Risks and vulnerabilities of mixed migration in Eritrea

The significant outflow of Eritreans into Ethiopia and Sudan - estimated at some 400 to 600 a month according to UNHCR - continues to present challenges. In 2011, the Sudanese forcefully deported a number of Eritreans who had not yet been given the chance to apply for asylum and who were found transiting Sudan without documentation. More recently in 2012, Jordan threatened to deport some 9 Eritreans to Yemen who had been recognized as refugees by UNHCR in the past. There have been reports between 2009 and as recently as December 2013 of criminal gangs from the Bedouin tribes in eastern Sudan who kidnapped Eritrean asylum seekers and refugees for ransom. During captivity these individuals were subjected to torture and other forms of cruel and degrading treatment. Other reports indicate that this is also happening in Egypt's Sinai peninsula to Eritrean migrants who were trying to make their way to the Israeli border. Reports of organ theft have surrounded the later incidents. In recognizing the ‘persecution’ rather than ‘prosecution’ upon return having fled with no exit permit and evading draft, UNHCR has tended to adopt a policy of no returns for such individuals since 2008/9 encouraging governments to do the same. There have also been several reported cases of kidnappings and extortion of Eritreans in the Sinai.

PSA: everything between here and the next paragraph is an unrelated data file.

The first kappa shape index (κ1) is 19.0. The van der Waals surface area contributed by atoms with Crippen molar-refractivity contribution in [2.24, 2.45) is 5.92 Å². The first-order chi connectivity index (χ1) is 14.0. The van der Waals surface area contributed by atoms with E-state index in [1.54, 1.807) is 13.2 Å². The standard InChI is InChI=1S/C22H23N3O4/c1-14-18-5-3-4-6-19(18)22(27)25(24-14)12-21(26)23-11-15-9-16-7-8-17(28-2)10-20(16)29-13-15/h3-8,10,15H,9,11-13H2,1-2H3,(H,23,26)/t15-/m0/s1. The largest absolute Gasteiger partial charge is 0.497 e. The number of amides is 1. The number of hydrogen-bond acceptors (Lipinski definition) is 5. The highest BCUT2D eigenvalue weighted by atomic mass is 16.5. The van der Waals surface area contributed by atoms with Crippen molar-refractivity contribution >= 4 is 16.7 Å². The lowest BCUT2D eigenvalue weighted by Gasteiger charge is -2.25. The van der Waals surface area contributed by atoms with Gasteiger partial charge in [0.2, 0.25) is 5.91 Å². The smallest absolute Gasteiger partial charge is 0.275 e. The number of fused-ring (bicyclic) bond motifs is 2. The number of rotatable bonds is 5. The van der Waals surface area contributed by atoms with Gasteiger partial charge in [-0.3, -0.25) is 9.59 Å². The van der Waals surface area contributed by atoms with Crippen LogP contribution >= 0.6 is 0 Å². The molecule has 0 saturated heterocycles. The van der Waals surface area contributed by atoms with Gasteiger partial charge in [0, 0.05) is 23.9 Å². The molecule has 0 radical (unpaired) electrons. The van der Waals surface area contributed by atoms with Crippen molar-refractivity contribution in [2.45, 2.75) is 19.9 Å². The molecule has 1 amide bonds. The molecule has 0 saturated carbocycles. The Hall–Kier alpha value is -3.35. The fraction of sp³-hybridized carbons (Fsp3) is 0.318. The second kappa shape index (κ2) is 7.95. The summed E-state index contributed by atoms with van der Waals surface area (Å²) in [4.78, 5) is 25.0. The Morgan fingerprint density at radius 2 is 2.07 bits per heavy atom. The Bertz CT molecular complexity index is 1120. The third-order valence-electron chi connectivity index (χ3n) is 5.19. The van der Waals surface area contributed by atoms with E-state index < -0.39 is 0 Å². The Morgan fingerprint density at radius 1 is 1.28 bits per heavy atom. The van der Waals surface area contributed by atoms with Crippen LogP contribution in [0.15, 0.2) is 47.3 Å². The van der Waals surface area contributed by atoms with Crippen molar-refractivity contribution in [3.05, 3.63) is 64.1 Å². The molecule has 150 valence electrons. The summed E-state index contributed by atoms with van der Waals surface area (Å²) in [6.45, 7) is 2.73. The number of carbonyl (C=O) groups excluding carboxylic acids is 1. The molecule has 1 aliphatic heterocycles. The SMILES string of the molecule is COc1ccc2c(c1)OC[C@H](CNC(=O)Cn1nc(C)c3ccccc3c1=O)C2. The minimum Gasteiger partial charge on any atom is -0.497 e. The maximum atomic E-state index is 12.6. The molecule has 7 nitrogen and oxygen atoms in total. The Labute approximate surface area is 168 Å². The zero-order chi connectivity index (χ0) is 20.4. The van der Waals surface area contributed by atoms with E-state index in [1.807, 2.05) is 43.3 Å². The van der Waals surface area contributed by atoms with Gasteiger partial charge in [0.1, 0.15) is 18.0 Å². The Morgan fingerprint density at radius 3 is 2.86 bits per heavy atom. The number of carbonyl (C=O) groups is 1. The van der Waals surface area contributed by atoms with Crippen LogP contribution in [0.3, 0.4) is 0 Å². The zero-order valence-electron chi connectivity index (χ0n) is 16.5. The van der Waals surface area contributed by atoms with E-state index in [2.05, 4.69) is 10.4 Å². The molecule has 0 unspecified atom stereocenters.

Institutional framework

Eritrea does not have well-established institutional structures with regard to immigration. The following agencies in Eritrea are involved in migration and refugee affairs:

The Ministry of Labour and Human Welfare handles returnee issues and oversees the government’s trafficking portfolio.84

The Office of Refugee Affairs is responsible for refugees, asylum seekers and stateless people.

National Legislation

Eritrea is not a signatory to the 1951 Refugee Convention or its 1967 Protocol.

It is also not a party to the Palermo Protocols. However, Eritrea recently signed the OAU 1969 Convention.

National legislation (asylum): Eritrea’s laws do not provide for the granting of asylum or refugee status.

National legislation (smuggling, trafficking and forced labour): The Eritrean Transitional Criminal Code includes laws against trafficking in women and young persons for sexual exploitation, as well as laws prohibiting slavery. Laws forbidding forced labor are also contained in the national constitution. However, the latter has been suspended and there have been no known cases where these have been used to prosecute those involved in human trafficking.

[1] UNHCR Eritrea fact sheet Dec 2013/Jan 2014 Data extracted: 18/02/2014.